This Week In Security:, Leaking LEDs, And Android Apps

Let’s Encrypt has made an enormous difference to the landscape of the web. The protocol used for authenticating and receiving certificates, ACME, has spawned quite a few clients of various flavors. Some are written in Rust, some in Python or Go, and a few in straight Bash shell script. One of those last ones,, was doing something odd when talking to a particular “Certificate Authority”, HiCA. This pseudo-CA only supports, and now we know why. The folks behind HiCA found an RCE exploit in, and decided to use that exploit to do certificate issuance with more “flexability”. Oof.

The nuts and bolts here is that HiCA was working as a CA-in-the-Middle, wrapping other CA’s authentication services. Those services don’t support ACME authentication at all, and HiCA used the vulnerability to put the authentication token in the place expected to find it. So, just a good community member offering a service that ACME doesn’t quite support, right?

Well, maybe not so innocent. The way it appears this works, is that the end user sends a certificate request to HiCA. HiCA takes that information, and initiates a certificate request off to sends back a challenge, and HiCA embeds that challenge in the RCE and sends it to the end user. The end user’s machine triggers the RCE, which pushes the challenge token to the well-known location, and bypasses the ACME protection against exactly this sort of CA-in-the-middle situation.

The last piece of the authentication process is that the signing server reaches out over HTTP to the domain being signed, and looks for the token to be there. Once found, it sends the signed certificates to HiCA, who then forward them on to the end user. And that’s the problem. HiCA has access to the key of every SSL cert they handled. This doesn’t allow encryption, but these keys could be used to impersonate or even launch MitM attacks against those domains. There’s no evidence that HiCA was actually capturing or using those keys, but this company was abusing an RCE to put itself in the position to have that ability.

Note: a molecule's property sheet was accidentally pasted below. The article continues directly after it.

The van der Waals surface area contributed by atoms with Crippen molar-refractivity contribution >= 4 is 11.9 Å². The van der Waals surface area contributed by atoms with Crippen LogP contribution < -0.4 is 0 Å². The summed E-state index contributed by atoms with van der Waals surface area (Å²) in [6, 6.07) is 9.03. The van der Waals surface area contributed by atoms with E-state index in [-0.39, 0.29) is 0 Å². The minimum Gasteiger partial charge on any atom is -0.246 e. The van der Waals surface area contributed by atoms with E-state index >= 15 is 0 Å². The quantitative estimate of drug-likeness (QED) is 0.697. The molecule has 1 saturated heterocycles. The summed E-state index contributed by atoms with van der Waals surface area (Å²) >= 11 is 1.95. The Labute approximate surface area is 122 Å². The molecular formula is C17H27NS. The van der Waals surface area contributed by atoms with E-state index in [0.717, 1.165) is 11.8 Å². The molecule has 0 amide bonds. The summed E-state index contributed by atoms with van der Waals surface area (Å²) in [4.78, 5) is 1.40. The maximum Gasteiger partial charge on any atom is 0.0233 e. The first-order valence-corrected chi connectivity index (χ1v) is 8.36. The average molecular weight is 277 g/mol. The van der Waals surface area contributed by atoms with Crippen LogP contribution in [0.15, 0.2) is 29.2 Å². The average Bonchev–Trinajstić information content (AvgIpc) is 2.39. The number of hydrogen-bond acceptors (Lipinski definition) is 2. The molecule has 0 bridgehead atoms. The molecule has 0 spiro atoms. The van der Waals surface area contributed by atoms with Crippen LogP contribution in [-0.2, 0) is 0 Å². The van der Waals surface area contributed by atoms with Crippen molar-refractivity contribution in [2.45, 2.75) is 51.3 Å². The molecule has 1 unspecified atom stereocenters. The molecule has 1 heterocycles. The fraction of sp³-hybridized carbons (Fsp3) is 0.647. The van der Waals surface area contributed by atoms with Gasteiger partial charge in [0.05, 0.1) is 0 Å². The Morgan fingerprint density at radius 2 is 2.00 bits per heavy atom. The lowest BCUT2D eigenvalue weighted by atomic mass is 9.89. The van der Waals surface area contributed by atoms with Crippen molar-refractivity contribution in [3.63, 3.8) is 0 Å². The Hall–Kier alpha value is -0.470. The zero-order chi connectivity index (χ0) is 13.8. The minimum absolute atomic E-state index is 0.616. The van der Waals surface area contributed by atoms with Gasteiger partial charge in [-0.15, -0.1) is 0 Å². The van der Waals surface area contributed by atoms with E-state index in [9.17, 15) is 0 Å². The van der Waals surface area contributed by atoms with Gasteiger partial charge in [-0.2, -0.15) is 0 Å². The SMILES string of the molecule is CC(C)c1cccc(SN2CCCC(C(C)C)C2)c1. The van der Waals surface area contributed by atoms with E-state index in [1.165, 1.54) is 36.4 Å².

The takeaway is twofold. First, as an end user, only use reputable CAs. And second, ACME clients need to be hardened against potentially malicious CAs. The fact that HiCA only supported the one ACME client was what led to this discovery, and should have been a warning flag to anyone using the service. Continue reading “This Week In Security:, Leaking LEDs, And Android Apps”

An Easy-To-Make Pi-Powered Pocket Password Pal

Sometimes, we see a project where it’s clear – its creator seriously wants to make a project idea accessible to newcomers; and today’s project is one of these cases. The BYOPM – Bring Your Own Password Manager, a project by [novamostra] – is a Pi Zero-powered device to carry your passwords around in. This project takes the now well-explored USB gadget feature of the Pi Zero, integrates it into a Bitwarden-backed password management toolkit to make a local-network-connected password storage, and makes a tutorial simple enough that anybody can follow it to build their own.

For the physical part, assembly instructions are short and sweet – you only need to solder a single button to fulfill the hardware requirements, and there’s a thin 3D-printable case if you’d like to make the Pi Zero way more pocket-friendly, too! For the software part, the instructions walk you step-by-step through setting up an SD card with a Raspbian image, then installing all the tools and configuring a system with networking exposed over the USB gadget interface. From there, you set up a Bitwarden instance, and optionally learn to connect it to the corresponding browser extensions. Since the device’s goal is password management and storage, it also reminds you to do backups, pointing out specifically the files you’ll want to keep track of.

Overall, such a device helps you carry your passwords with you wherever you need them, you can build this even if your Raspberry Pi skills are minimal so far, and it’s guaranteed to provide you with a feeling that only a self-built pocket gadget with a clear purpose can give you! Looking for something less reliant on networking and more down-to-commandline? Here’s a buttons-and-screen-enabled Pi Zero gadget that uses pass.